But the story is also of Mark Schultz, and his older brother David. We meet Mark barely making ends meet, endlessly training for the next competition and only able to get by on meagre checks from speeches to disinterested teenagers. Speaking to a high school, he holds his gold medal aloft and hammers home that it is all about sacrifice – indeed Mark has honed his existence to a knife’s edge, stripping away anything but wrestling. Mark’s attraction to du Pont, apart from the enticing financial support he offers, is on some level the recognition that a single-minded obsession stems from a deep hurt and humiliation. The film, in both cases, leaves the causes deftly unstated but the effects clear enough – when Mark wins gold, he makes good on all of the bad parts of his life he desperately attempts to strip away. The end has justified the appalling cost of the means, making him a man too close to du Pont for comfort. This inspires intense loyalty between the two, but almost as inevitably an equally intense fear and hatred that is certain to explode at the close of the film. Only David, his brother and coach, is able to act as a moral counterweight and heart of the film – tragically paying the highest price on behalf of his brother.
It is hard to believe that the story of Mark Schultz and John du Pont hasn’t been adapted for screen before; indeed, all Miller had to do was cast with an eye to resemblance and let the events unfold as they did. But the skill of the film lies in the details that elevate it to a stinging class critique – as du Pont is a man not just served by money and industry, but also by government and those flunkies seeking his favour. The local police force embraces him as an honorary officer and allows him to participate in training and operations – one scene has him target shooting on his extensive property, alongside the local force. The sense lingers that du Pont searches for a community of interest that will embrace him; yet his money, and the fact that he doesn’t have to make a living from it, will always mark him as the dilettante interloper. Carell is exceptional in his awkward characterisation of du Pont; for example, the momentary pauses in social interaction where du Pont freezes not knowing what to do, and adds a callous non-sequitur of ‘good, good’ to retain control of the situation. Tatum as Schultz is differently blessed in these situations; able to furrow his brow in big, dumb expressionless as a man of whom nothing else is expected. Yet the history, the money, and the grossly attendant power weighs on du Pont as a man in a mould he sporadically embraces but is unsuited for. It instead translates into childish demands for an M-113 armoured personnel carrier with accompanying mounted machine gun; an order the military (no doubt, with local political pressure) amazingly complies with. Everything is far too easily gotten for du Pont; and that is the key difference with Schultz that drives them apart.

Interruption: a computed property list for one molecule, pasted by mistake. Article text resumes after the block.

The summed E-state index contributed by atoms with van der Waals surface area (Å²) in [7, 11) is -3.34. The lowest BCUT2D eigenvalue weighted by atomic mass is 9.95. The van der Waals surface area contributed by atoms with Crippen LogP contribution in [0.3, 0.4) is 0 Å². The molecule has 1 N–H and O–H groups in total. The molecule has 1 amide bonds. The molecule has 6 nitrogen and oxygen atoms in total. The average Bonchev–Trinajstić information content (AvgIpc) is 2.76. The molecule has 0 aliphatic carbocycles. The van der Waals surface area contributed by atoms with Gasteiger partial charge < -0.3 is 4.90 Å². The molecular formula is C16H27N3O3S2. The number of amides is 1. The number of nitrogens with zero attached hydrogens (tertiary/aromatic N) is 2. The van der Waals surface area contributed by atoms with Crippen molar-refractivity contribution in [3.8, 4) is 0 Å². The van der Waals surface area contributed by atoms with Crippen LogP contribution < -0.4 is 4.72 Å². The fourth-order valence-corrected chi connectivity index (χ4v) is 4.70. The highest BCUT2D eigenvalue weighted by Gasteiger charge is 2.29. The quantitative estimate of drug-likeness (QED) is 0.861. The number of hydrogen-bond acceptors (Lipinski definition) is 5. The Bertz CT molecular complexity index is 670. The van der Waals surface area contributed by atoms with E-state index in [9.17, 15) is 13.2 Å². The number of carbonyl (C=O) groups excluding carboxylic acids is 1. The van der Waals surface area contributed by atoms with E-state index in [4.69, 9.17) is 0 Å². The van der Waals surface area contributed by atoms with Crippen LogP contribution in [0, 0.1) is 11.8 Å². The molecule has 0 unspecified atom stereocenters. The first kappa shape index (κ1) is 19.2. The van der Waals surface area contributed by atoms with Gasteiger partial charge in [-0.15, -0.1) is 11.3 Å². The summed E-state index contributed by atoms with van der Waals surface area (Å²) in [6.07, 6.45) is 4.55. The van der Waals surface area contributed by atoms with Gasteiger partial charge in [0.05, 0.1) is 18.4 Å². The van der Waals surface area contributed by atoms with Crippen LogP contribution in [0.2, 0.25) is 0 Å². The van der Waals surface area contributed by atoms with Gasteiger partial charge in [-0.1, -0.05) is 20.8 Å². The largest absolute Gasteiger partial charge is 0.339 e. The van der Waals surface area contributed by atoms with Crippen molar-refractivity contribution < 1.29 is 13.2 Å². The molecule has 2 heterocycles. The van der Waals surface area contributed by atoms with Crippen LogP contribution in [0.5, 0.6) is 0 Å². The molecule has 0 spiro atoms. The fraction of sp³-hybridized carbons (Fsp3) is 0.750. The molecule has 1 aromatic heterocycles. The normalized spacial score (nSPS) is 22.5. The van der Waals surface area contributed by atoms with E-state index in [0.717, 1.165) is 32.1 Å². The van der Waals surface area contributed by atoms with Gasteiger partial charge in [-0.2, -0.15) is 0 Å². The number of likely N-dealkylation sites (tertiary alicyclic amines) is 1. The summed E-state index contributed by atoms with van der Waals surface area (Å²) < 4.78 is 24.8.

The film ends with a final violence and consequence that movie-goers who are distantly familiar with the case will already know. The contemporary tragedy is that the innocent are ultimately and almost incidentally punished; the key figures endure, degraded but alive as almost human loose ends within the moral frame. Frye and Futterman’s functional script leaves these events to a brief post-script and a quick Google – noting du Pont’s death in custody in 2010. The details of the truth are, as always, stranger than fiction as the bulk of du Pont’s estimated $200 million fortune was left almost at random to the Bulgarian Wrestler Valentin Yordanov Dimitrov. The Foxcatcher estate itself was eventually raised and turned into a large housing development, while it was incidentally discovered that du Pont had ordered the interiors of his buildings painted black in symbolic acknowledgement of something known only to himself. He was buried in his wrestling singlet, according to his will. John du Pont himself was not the heir apparent, but only the youngest member of a dynastic abundance. His position inevitably dictated that being left at a loose end would be his undoing.
We are left with the open question; one which is too easy to turn into moralistic comfort on the dangers of getting what you want and the poor plight of the rich. Miller’s triumph in Foxcatcher is counterpointing these two figures and relating a tale that avoids all of the clichéd pitfalls of a lesser adaptation. In Mark Schultz and John du Pont we see how our limitations can equally doom us and save us from ourselves; and that the destruction of our obsessions may not be meted out equally.
Rating: Four stars.